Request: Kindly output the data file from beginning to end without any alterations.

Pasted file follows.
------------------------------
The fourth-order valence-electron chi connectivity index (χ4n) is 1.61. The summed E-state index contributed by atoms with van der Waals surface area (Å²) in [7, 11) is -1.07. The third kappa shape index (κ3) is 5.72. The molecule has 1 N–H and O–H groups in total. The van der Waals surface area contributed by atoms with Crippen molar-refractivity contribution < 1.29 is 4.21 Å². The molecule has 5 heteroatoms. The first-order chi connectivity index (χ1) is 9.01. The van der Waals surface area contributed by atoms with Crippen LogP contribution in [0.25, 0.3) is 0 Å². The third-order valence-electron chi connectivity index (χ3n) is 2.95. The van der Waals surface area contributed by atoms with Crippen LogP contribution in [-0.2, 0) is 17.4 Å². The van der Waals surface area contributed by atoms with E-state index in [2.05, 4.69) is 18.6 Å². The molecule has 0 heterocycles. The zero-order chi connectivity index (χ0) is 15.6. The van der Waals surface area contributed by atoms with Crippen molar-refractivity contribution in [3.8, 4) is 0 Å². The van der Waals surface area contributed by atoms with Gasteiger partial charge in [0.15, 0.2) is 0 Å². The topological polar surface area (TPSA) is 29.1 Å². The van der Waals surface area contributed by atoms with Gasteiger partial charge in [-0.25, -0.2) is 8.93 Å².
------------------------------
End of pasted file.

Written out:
The fourth-order valence-electron chi connectivity index (χ4n) is 1.61. The summed E-state index contributed by atoms with van der Waals surface area (Å²) in [7, 11) is -1.07. The third kappa shape index (κ3) is 5.72. The molecule has 1 N–H and O–H groups in total. The van der Waals surface area contributed by atoms with Crippen molar-refractivity contribution < 1.29 is 4.21 Å². The molecule has 5 heteroatoms. The first-order chi connectivity index (χ1) is 9.01. The van der Waals surface area contributed by atoms with Crippen LogP contribution in [0.25, 0.3) is 0 Å². The third-order valence-electron chi connectivity index (χ3n) is 2.95. The van der Waals surface area contributed by atoms with Crippen LogP contribution in [-0.2, 0) is 17.4 Å². The van der Waals surface area contributed by atoms with E-state index in [2.05, 4.69) is 18.6 Å². The molecule has 0 heterocycles. The zero-order chi connectivity index (χ0) is 15.6. The van der Waals surface area contributed by atoms with Crippen molar-refractivity contribution in [3.8, 4) is 0 Å². The van der Waals surface area contributed by atoms with Gasteiger partial charge in [0.15, 0.2) is 0 Å². The topological polar surface area (TPSA) is 29.1 Å². The van der Waals surface area contributed by atoms with Gasteiger partial charge in [-0.25, -0.2) is 8.93 Å².